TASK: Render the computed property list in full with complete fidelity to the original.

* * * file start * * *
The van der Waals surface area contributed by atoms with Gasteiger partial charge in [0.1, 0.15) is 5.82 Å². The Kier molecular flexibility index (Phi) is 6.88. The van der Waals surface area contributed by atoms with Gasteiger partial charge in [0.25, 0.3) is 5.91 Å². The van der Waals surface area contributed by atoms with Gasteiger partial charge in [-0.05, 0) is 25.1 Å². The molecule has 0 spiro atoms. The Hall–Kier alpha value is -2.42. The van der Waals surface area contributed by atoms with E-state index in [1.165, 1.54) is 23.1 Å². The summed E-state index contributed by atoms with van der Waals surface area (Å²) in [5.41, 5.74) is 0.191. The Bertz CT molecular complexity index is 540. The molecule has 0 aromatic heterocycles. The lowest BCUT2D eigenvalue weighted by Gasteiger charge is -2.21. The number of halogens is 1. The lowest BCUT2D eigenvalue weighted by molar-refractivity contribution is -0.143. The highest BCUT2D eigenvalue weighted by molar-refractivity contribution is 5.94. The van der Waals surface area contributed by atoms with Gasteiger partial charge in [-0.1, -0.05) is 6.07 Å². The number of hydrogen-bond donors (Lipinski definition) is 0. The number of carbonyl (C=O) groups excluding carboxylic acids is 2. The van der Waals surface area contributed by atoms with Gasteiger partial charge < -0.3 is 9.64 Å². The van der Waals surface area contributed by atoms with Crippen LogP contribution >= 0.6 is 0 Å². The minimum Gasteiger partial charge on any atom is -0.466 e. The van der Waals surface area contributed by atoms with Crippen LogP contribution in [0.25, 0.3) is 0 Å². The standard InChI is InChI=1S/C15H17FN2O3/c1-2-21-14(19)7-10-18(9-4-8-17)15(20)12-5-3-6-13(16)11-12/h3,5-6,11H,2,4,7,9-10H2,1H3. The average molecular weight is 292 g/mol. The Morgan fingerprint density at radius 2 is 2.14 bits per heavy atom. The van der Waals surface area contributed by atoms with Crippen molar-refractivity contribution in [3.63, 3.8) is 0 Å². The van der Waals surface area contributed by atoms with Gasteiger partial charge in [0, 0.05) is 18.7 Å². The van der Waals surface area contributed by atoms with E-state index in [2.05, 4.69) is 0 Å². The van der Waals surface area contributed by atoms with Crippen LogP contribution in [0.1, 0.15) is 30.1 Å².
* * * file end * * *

The van der Waals surface area contributed by atoms with Gasteiger partial charge in [0.1, 0.15) is 5.82 Å². The Kier molecular flexibility index (Phi) is 6.88. The van der Waals surface area contributed by atoms with Gasteiger partial charge in [0.25, 0.3) is 5.91 Å². The van der Waals surface area contributed by atoms with Gasteiger partial charge in [-0.05, 0) is 25.1 Å². The molecule has 0 spiro atoms. The Hall–Kier alpha value is -2.42. The van der Waals surface area contributed by atoms with E-state index in [1.165, 1.54) is 23.1 Å². The summed E-state index contributed by atoms with van der Waals surface area (Å²) in [5.41, 5.74) is 0.191. The Bertz CT molecular complexity index is 540. The molecule has 0 aromatic heterocycles. The lowest BCUT2D eigenvalue weighted by Gasteiger charge is -2.21. The number of halogens is 1. The lowest BCUT2D eigenvalue weighted by molar-refractivity contribution is -0.143. The highest BCUT2D eigenvalue weighted by molar-refractivity contribution is 5.94. The van der Waals surface area contributed by atoms with Gasteiger partial charge in [-0.1, -0.05) is 6.07 Å². The number of hydrogen-bond donors (Lipinski definition) is 0. The number of carbonyl (C=O) groups excluding carboxylic acids is 2. The van der Waals surface area contributed by atoms with Gasteiger partial charge < -0.3 is 9.64 Å². The van der Waals surface area contributed by atoms with Crippen LogP contribution >= 0.6 is 0 Å². The minimum Gasteiger partial charge on any atom is -0.466 e. The van der Waals surface area contributed by atoms with Crippen LogP contribution in [0.25, 0.3) is 0 Å². The standard InChI is InChI=1S/C15H17FN2O3/c1-2-21-14(19)7-10-18(9-4-8-17)15(20)12-5-3-6-13(16)11-12/h3,5-6,11H,2,4,7,9-10H2,1H3. The average molecular weight is 292 g/mol. The Morgan fingerprint density at radius 2 is 2.14 bits per heavy atom. The van der Waals surface area contributed by atoms with Crippen molar-refractivity contribution in [3.63, 3.8) is 0 Å². The van der Waals surface area contributed by atoms with Gasteiger partial charge in [0, 0.05) is 18.7 Å². The van der Waals surface area contributed by atoms with E-state index in [2.05, 4.69) is 0 Å². The van der Waals surface area contributed by atoms with Crippen LogP contribution in [0.1, 0.15) is 30.1 Å².